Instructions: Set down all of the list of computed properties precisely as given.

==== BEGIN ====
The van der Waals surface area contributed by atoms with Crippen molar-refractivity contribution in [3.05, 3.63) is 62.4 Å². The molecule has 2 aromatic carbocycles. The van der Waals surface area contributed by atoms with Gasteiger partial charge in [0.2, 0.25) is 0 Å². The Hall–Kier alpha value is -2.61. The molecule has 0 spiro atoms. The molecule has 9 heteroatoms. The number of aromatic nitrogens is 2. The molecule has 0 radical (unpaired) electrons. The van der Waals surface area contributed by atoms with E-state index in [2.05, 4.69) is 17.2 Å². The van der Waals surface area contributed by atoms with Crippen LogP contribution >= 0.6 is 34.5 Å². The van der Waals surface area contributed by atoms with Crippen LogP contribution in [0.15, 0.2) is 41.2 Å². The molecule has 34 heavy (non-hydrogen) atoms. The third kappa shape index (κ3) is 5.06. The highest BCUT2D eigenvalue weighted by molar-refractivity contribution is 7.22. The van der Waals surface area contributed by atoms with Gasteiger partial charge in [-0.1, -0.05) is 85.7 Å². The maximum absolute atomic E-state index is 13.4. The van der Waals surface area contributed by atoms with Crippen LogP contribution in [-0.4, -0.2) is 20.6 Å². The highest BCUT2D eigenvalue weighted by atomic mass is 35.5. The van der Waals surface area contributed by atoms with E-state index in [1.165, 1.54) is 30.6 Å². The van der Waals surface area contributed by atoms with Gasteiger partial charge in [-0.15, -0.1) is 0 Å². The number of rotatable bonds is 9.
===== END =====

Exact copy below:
The van der Waals surface area contributed by atoms with Crippen molar-refractivity contribution in [3.05, 3.63) is 62.4 Å². The molecule has 2 aromatic carbocycles. The van der Waals surface area contributed by atoms with Gasteiger partial charge in [0.2, 0.25) is 0 Å². The Hall–Kier alpha value is -2.61. The molecule has 0 spiro atoms. The molecule has 9 heteroatoms. The number of aromatic nitrogens is 2. The molecule has 0 radical (unpaired) electrons. The van der Waals surface area contributed by atoms with E-state index in [2.05, 4.69) is 17.2 Å². The van der Waals surface area contributed by atoms with Crippen LogP contribution >= 0.6 is 34.5 Å². The van der Waals surface area contributed by atoms with Crippen LogP contribution in [0.15, 0.2) is 41.2 Å². The molecule has 34 heavy (non-hydrogen) atoms. The third kappa shape index (κ3) is 5.06. The highest BCUT2D eigenvalue weighted by molar-refractivity contribution is 7.22. The van der Waals surface area contributed by atoms with Gasteiger partial charge in [-0.1, -0.05) is 85.7 Å². The maximum absolute atomic E-state index is 13.4. The van der Waals surface area contributed by atoms with Crippen LogP contribution in [-0.4, -0.2) is 20.6 Å². The highest BCUT2D eigenvalue weighted by atomic mass is 35.5. The van der Waals surface area contributed by atoms with E-state index in [1.165, 1.54) is 30.6 Å². The van der Waals surface area contributed by atoms with Gasteiger partial charge in [-0.15, -0.1) is 0 Å². The number of rotatable bonds is 9.